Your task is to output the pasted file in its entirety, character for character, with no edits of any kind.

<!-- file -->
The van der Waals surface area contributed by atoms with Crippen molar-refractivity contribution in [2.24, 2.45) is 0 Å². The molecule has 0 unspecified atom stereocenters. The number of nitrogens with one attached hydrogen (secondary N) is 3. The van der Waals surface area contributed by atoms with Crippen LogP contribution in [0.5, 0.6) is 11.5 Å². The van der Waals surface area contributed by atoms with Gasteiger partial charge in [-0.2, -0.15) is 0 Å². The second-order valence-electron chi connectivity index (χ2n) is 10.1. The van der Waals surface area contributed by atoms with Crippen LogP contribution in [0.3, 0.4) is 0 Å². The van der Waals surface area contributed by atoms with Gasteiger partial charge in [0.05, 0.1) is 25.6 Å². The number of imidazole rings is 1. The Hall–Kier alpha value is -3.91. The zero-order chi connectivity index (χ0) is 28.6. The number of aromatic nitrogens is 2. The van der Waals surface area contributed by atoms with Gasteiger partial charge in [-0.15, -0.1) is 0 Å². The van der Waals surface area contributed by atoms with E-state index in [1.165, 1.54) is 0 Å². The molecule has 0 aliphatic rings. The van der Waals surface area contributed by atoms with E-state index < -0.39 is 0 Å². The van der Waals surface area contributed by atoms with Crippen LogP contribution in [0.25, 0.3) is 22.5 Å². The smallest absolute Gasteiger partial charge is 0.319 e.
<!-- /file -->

The van der Waals surface area contributed by atoms with Crippen molar-refractivity contribution in [2.24, 2.45) is 0 Å². The molecule has 0 unspecified atom stereocenters. The number of nitrogens with one attached hydrogen (secondary N) is 3. The van der Waals surface area contributed by atoms with Crippen LogP contribution in [0.5, 0.6) is 11.5 Å². The van der Waals surface area contributed by atoms with Gasteiger partial charge in [-0.2, -0.15) is 0 Å². The second-order valence-electron chi connectivity index (χ2n) is 10.1. The van der Waals surface area contributed by atoms with Crippen LogP contribution in [0.3, 0.4) is 0 Å². The van der Waals surface area contributed by atoms with Gasteiger partial charge in [0.05, 0.1) is 25.6 Å². The number of imidazole rings is 1. The Hall–Kier alpha value is -3.91. The zero-order chi connectivity index (χ0) is 28.6. The number of aromatic nitrogens is 2. The van der Waals surface area contributed by atoms with Gasteiger partial charge in [-0.15, -0.1) is 0 Å². The van der Waals surface area contributed by atoms with E-state index in [1.165, 1.54) is 0 Å². The molecule has 0 aliphatic rings. The van der Waals surface area contributed by atoms with E-state index < -0.39 is 0 Å². The van der Waals surface area contributed by atoms with Crippen LogP contribution in [0.25, 0.3) is 22.5 Å². The smallest absolute Gasteiger partial charge is 0.319 e.